This week the American Bar Association is holding its annual meeting in Chicago. Thanks to NJCJI and other pro-defense attorneys and organizations the ABA will not be voting on a controversial resolution that would have put the ABA on record as “oppos[ing] legislation that limits and/or bans punitive damages for claims of patient harm allegedly caused by manufacturers of FDA-approved medical products or devices.”
The resolution was withdrawn after opposition to it was expressed. In our letter to ABA President William C. Hubbard regarding the resolution we noted:
Limiting punitive damages in cases where the defendant has complied with government regulations is good public policy. It reinforces the FDA’s authority and responsibility for drug and device approvals, and ensures that companies have every incentive to be 100% compliant with the FDA’s edicts. Allowing companies to be punished, which is what punitive damages are designed to do, for complying with Federal law cheapens the value of adhering to the rule of law.
Punitive damages also impose great costs on defendants. In the context of FDA-regulated companies, these costs would be imposed on top of compliance costs. It is foolish to think that consideration of these costs would not impede the development of new drugs and devices, or inspire a company to take beneficial products off the market.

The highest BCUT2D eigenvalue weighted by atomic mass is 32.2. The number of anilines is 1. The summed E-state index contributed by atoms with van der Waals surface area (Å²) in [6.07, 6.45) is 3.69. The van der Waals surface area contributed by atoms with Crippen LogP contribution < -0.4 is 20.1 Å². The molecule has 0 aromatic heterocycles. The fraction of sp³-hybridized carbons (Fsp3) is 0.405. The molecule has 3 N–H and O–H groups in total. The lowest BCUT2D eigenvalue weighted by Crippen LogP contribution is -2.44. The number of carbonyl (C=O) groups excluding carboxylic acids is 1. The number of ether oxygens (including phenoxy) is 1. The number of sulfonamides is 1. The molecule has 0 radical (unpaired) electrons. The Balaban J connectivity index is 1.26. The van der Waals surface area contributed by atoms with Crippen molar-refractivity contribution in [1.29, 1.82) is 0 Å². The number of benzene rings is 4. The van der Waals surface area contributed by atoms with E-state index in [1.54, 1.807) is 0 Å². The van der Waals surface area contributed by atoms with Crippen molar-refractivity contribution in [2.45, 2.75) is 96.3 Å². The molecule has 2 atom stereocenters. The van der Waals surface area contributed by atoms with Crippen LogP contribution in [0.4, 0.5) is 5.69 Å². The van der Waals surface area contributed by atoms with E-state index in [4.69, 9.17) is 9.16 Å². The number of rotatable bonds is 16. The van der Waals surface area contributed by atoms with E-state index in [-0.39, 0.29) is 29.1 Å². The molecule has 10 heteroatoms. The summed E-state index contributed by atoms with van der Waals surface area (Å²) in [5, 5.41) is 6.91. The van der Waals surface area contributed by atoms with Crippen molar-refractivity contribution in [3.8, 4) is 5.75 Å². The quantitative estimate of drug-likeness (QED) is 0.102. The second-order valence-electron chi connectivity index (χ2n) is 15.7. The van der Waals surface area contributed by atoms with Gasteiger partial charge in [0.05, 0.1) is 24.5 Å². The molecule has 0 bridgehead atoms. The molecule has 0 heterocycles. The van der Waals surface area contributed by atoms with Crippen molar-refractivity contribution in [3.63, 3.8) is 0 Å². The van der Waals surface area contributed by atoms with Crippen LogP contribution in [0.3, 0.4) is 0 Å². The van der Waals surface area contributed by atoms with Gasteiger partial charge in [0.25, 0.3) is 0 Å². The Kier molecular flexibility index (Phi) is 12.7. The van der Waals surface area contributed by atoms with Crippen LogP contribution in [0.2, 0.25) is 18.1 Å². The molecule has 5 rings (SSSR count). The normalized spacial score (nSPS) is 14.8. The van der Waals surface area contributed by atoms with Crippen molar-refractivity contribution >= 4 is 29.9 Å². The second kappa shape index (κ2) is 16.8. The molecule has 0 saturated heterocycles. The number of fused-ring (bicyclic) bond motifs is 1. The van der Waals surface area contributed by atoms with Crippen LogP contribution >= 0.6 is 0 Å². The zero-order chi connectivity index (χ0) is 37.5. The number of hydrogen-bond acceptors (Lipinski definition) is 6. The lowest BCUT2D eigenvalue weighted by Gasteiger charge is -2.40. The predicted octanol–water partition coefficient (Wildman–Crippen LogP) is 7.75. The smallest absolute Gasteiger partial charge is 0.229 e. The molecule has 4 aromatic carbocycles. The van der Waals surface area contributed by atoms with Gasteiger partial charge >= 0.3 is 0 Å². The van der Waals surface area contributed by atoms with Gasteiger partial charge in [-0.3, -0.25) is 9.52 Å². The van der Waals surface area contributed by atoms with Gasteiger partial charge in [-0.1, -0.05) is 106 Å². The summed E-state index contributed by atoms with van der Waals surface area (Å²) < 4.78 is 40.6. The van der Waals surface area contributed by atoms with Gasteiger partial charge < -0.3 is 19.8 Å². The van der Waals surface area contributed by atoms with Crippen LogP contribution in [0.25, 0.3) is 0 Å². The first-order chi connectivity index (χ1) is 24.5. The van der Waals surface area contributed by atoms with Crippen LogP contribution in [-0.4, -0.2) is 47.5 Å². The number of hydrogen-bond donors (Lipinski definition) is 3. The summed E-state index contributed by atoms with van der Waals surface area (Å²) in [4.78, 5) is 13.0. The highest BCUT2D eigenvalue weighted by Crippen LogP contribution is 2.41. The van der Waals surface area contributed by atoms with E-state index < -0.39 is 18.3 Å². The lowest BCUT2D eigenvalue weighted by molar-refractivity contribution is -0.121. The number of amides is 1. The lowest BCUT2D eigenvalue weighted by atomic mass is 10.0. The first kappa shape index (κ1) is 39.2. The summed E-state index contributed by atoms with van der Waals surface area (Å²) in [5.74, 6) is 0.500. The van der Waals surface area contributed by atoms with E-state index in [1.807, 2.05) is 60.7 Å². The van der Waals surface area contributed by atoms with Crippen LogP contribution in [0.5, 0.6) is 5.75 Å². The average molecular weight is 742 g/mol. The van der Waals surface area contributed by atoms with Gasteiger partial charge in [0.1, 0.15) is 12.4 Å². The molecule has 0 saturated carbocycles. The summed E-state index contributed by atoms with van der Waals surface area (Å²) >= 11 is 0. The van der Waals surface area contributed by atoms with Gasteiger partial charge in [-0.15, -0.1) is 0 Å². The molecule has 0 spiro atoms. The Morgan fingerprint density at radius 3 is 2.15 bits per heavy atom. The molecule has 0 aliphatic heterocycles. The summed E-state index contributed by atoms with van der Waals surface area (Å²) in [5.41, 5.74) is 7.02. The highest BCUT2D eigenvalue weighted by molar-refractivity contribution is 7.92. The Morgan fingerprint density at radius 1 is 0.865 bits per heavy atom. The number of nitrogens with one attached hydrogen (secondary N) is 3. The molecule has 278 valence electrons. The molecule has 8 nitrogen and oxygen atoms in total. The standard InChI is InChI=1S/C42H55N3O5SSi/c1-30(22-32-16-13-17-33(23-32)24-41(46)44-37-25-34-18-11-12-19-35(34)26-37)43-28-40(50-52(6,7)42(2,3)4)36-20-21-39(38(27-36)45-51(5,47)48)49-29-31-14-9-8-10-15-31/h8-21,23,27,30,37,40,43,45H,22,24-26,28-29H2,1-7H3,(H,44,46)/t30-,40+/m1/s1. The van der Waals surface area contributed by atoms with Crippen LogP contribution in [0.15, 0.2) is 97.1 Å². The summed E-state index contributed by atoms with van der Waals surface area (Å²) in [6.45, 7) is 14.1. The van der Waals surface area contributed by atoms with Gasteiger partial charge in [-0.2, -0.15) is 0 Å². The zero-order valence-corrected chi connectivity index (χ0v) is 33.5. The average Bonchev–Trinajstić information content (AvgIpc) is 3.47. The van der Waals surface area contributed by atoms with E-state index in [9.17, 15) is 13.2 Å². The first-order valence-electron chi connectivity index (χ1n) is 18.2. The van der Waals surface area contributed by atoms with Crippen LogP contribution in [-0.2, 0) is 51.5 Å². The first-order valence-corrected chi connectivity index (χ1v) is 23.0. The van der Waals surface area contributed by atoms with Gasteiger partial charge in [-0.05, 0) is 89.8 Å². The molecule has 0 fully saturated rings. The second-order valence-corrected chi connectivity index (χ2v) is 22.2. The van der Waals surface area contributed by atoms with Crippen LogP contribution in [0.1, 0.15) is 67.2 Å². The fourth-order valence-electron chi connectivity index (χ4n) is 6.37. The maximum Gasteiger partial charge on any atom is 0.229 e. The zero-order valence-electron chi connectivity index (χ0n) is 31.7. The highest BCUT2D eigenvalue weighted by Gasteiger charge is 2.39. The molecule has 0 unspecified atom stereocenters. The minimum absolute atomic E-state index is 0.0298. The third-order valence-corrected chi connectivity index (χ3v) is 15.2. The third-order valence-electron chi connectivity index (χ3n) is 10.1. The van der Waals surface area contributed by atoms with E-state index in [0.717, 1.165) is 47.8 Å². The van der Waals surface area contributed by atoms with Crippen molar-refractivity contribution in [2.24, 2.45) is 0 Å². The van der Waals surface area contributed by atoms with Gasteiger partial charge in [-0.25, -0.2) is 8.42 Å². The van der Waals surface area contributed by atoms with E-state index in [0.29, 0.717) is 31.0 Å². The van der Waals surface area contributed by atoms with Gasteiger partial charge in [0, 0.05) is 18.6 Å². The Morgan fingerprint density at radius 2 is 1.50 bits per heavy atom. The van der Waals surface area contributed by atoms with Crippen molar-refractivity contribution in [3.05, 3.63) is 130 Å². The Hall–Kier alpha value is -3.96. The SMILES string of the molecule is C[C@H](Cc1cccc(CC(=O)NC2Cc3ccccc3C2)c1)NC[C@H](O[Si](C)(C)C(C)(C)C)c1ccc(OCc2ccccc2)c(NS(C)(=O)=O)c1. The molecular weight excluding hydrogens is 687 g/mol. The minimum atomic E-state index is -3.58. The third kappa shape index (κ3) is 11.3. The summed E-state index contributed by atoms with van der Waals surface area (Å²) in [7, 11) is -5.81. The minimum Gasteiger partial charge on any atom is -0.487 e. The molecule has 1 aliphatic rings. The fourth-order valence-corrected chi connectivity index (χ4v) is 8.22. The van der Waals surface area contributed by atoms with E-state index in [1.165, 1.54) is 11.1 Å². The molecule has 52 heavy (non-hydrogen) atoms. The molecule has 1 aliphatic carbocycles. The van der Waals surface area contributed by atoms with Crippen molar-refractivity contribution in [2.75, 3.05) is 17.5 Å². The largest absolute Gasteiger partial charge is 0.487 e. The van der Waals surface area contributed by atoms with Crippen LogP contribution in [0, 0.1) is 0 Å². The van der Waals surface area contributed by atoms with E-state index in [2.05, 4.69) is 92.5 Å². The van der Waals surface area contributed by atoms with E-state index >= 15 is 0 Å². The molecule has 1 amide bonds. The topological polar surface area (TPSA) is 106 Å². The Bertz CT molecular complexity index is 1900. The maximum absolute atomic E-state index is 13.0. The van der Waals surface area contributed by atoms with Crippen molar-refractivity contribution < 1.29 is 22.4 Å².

In addition, if passed, resolution 105 would put the ABA in opposition to existing New Jersey law as well as the Federal proposals it purports to target. N.J. Stat. Ann. § 2A:58C-5c, which has been on the books since 1987, limits punitive damages in New Jersey-based products liability actions involving FDA-approved products and devices. None of the negative outcomes of such a policy that are predicted in the current report on resolution 105 have, as of yet, befallen New Jersey, “the nation’s medicine chest.” This suggests that there must be some other goal in mind of the supporters of the resolution.
We are thankful that the ABA took action to stop this resolution from coming up for a vote.
We encourage all of our members and supporters to get involved with the ABA and other legal policy organizations because as the old saying goes, “If you aren’t at the table, you’re on the menu.”